Susan B. Anthony
Susan B Anthony fought all her life to bring equal rights to everyone, whether they were black or white, woman or man. During her lifetime, her efforts helped to change the United States Constitution to better protect people: the 13th amendment, which abolished slavery; the 14th amendment, which guaranteed equal protection under the law; and the 15th amendment, which extended the right to vote to all. Unfortunately, the 14th and 15th amendment rights were not in practice granted to women. It was not until long after her death that the 19th amendment was passed to guarantee the right to vote to women. But so strong was her influence in fighting for women's rights, that the amendment was widely called the Susan B. Anthony amendment.
In 1936 a stamp was issued in her honor, not just for obtaining the right to vote but for many other rights she gained for women, such as the right to study in college to be a doctor or lawyer, the right to keep money for themselves that they had earned, the right to sign contracts even if married, and the right to joint custody of their children after a divorce.
Anthony was born into a Quaker family where the determination of the parents to help others was passed down to all the children. Her brothers worked in Kansas around 1850 to abolish slavery. As a teenager, Anthony was active in gathering signatures for a petition to abolish the so-called gag rules in the United States House of Representatives, which did not allow slavery to even be discussed.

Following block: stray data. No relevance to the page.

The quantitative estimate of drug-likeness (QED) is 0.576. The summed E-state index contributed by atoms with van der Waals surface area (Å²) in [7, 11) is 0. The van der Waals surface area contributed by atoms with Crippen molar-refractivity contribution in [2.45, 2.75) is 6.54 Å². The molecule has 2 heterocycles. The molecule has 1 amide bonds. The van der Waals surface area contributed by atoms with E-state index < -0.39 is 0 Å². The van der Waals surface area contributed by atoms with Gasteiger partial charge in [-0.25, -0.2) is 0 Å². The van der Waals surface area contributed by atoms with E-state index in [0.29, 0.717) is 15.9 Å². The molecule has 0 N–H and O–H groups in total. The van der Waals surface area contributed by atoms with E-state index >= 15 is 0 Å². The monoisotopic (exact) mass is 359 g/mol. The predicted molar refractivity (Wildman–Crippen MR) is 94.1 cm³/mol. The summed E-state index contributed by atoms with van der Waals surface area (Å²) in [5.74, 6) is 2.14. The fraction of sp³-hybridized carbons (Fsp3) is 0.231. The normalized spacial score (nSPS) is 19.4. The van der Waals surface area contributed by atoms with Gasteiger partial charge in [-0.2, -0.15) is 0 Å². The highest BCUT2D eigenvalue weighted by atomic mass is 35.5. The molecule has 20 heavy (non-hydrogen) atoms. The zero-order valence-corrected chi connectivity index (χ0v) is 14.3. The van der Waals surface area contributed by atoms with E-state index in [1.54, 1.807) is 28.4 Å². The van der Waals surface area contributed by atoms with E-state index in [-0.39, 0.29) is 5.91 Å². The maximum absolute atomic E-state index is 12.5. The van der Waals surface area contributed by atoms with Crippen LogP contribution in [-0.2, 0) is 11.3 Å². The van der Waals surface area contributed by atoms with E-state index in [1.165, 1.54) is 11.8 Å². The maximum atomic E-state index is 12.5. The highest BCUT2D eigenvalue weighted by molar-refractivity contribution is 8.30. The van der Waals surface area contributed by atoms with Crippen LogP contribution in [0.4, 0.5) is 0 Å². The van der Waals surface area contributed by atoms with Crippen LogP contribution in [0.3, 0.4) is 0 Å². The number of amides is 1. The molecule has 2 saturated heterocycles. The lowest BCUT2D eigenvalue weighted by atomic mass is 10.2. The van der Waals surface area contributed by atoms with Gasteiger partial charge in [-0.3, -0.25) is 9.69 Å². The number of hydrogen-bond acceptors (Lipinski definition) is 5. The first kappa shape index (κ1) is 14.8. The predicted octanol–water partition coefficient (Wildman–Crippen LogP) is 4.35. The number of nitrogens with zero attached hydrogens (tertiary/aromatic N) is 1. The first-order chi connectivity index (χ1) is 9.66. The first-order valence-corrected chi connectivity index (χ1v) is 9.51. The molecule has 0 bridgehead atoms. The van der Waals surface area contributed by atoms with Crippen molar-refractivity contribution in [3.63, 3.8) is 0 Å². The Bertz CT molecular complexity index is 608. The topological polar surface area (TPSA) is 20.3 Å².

People such as Anthony who worked to abolish slavery were called Abolitionists, and she became one of the most famous and effective. While the civil war brought about the legal end of slavery (13th amendment), in practice many people of color could not exercise their rights because gangs of citizens would terrorize them. Thirty years after the civil war Anthony attacked the lynch mobs in numerous publications.
But women were not held to have equal rights guaranteed by the 14th amendment, nor the right to vote guaranteed by the 15th. Few women could hold property, and if they earned any wages, they belonged to their husbands. Furthermore, the jobs available to them, except for teaching, largely involved unskilled labor. Colleges which taught advanced science, engineering and medicine were closed to them as well.
If a marriage ended in divorce, women rarely were allowed custody of the children. In one famous case, Anthony protested a judge granting custody of Abby McFarland's child to her ex-husband who had murdered her new husband. This led to Anthony's continued use of the skills she learned fighting for freedom for slaves, to fighting for equality for women.
During her life, she was personally attacked and jeered for her positions. For example, in Syracuse in 1856 a dummy was made up to look like her and hung from a tree, then pulled through the streets. She was often arrested for her actions to obtain the right to vote for women, but she never gave up. She was a prolific writer and speaker, and her ideas proved impossible to suppress. She continues to inspire the current generation to never give up in their struggles for freedom.
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